After a few years, I gave in and went to the volunteer recognition lunch.  A friend of mine was receiving his 10-year volunteer award.  He spent 4 to 6 hours a day volunteering, every day, for ten years, no vacation time, never took a day off even when he broke his leg.  Getting his 10-year award was a big deal to him. 

The lunch was disappointing.  As usually, it's a buffet lunch and they called each table up separately.  The first table to go was the paid staff and politicians.  The next two tables were the financial contributors.  By that time, over half the food was gone, including the lovely planked, fire roasted salmon we were all promised.  There were twenty-two tables left to eat and not enough food.  What came next was almost 6 hours of award giving - awards to the staff, financial contributors, and volunteers.  It was excessively boring.  There were some lovely prizes given to the hard working staff and the financial contributors.  Not so much the volunteers.  My friend's award for volunteering every day for 10 years of his life, was a walking stick!  A walking stick!  Were they taking the mick? 

Several things happened because of this lunch.  My friend stopped volunteering and the organizers didn't understand why.  I also stopped volunteering with that organization.  I decided I would never again go to a volunteer recognition event.  I am now leery of any volunteer organization that gives out awards on a schedule.  I have decided that I like organizations that give small, every-day privileges rather than once a year awards.  The occasional gift for exceptional actions every few years, without a fancy lunch, is very much appreciated but not expected.  It is not appreciated if it is used as an excuse to advertise the organization - then it feels like they are paying me to advertise for them.  I prefer private gifts for volunteering, not public recognition.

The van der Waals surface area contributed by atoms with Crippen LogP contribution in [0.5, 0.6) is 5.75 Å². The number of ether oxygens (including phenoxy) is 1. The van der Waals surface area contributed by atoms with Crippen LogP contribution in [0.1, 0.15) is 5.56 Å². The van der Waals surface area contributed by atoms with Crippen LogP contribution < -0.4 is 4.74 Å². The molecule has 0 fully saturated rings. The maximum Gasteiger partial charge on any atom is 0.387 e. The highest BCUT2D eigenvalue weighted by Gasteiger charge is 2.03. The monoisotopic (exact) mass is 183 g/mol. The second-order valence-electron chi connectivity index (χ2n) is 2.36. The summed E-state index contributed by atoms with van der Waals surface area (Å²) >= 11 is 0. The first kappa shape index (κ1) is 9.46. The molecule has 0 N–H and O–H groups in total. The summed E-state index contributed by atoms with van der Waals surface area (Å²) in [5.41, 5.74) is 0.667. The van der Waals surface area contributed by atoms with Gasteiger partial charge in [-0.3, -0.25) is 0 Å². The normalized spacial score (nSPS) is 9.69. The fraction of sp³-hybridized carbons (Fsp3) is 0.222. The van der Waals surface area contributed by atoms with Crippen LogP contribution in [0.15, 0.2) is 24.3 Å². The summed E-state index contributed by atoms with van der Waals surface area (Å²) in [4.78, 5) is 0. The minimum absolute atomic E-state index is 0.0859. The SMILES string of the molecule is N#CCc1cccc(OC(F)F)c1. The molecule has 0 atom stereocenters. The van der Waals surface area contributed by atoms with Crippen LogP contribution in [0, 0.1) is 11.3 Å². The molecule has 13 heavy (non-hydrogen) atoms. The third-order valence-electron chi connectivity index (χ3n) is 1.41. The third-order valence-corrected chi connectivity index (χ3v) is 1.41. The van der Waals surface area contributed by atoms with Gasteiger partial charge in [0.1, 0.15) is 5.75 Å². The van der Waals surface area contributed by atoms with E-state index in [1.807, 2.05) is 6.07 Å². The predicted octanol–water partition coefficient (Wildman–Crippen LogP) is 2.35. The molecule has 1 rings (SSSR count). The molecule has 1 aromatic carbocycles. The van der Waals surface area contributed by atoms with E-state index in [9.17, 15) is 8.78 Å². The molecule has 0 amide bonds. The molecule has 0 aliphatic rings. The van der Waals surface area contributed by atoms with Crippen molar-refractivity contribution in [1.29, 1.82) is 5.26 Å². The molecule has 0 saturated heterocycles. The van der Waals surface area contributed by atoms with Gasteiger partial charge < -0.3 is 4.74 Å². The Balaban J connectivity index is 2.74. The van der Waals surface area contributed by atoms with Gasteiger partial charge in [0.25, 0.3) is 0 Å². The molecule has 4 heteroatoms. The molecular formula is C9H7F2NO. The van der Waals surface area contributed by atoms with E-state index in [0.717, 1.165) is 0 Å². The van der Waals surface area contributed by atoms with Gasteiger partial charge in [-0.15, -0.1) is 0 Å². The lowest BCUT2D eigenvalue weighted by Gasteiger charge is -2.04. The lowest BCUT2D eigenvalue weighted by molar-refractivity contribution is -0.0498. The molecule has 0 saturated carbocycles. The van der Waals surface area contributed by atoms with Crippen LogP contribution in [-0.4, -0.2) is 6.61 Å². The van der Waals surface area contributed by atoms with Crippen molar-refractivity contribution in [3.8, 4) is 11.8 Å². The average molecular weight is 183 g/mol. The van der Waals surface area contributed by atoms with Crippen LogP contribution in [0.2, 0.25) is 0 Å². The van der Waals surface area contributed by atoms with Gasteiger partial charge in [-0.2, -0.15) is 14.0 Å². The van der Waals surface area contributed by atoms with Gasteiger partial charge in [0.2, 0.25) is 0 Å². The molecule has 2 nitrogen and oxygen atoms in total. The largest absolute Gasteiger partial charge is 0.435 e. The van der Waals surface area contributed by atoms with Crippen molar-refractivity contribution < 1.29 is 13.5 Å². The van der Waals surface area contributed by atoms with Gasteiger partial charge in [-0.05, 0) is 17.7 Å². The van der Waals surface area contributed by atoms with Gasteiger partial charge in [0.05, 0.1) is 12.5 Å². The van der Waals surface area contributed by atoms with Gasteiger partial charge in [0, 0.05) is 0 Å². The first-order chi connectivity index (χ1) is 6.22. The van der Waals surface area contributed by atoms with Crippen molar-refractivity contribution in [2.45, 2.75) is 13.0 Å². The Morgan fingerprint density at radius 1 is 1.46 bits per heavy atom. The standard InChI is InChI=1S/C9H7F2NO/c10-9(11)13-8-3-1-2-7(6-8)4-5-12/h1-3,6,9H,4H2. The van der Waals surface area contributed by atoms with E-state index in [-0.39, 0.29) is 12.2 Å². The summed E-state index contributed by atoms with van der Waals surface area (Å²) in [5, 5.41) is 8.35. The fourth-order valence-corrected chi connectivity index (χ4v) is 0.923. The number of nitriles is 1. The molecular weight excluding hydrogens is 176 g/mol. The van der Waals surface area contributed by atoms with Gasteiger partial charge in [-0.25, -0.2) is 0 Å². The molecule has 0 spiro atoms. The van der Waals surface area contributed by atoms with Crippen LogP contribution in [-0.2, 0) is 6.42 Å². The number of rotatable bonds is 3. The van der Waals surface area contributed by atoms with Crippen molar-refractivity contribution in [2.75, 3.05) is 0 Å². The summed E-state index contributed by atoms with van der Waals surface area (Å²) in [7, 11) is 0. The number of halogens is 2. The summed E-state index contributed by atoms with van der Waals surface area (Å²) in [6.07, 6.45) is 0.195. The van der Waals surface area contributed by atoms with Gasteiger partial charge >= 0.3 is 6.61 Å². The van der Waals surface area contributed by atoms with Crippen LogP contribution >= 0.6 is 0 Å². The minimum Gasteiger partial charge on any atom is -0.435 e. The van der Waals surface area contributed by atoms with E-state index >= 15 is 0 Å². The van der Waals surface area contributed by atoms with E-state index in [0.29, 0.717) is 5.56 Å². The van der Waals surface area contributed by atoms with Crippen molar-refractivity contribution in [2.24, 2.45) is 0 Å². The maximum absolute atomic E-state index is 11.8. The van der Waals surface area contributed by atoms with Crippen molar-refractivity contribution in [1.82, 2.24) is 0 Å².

I especially don't like my name or photo being posted in a public space like the internet as a way of 'recognizing' my contributions.  I want to choose how I interact with the internet.  It feels like I'm being put on display and it's a bit like public shaming if I choose not to support that organization again.  Now, if the organization ASKS me each and every time they want to put my photo online, that's different - I feel like it's my choice and not them taking advantage of me as a free source of advertising


Sorry, that didn't turn out very positive.

What keeps me coming back?
-tiny, unexpected things to show they appreciate me.
-something physical that I can use every day that is high quality.  A handmade pottery much stamped with the logo would be much more appreciated than a plastic travel mug with a printed advert.  The first is a reward for me, the second is me rewarding the organization by advertising for them in public.
-clothing, not so much.
-feeling like what I am doing makes the world a better place.
-access to volunteer-only privileges (for example: if it's a physical space, having nice and well-kept volunteer toilets so we don't have to stand in line with the general public is a huge bonus!).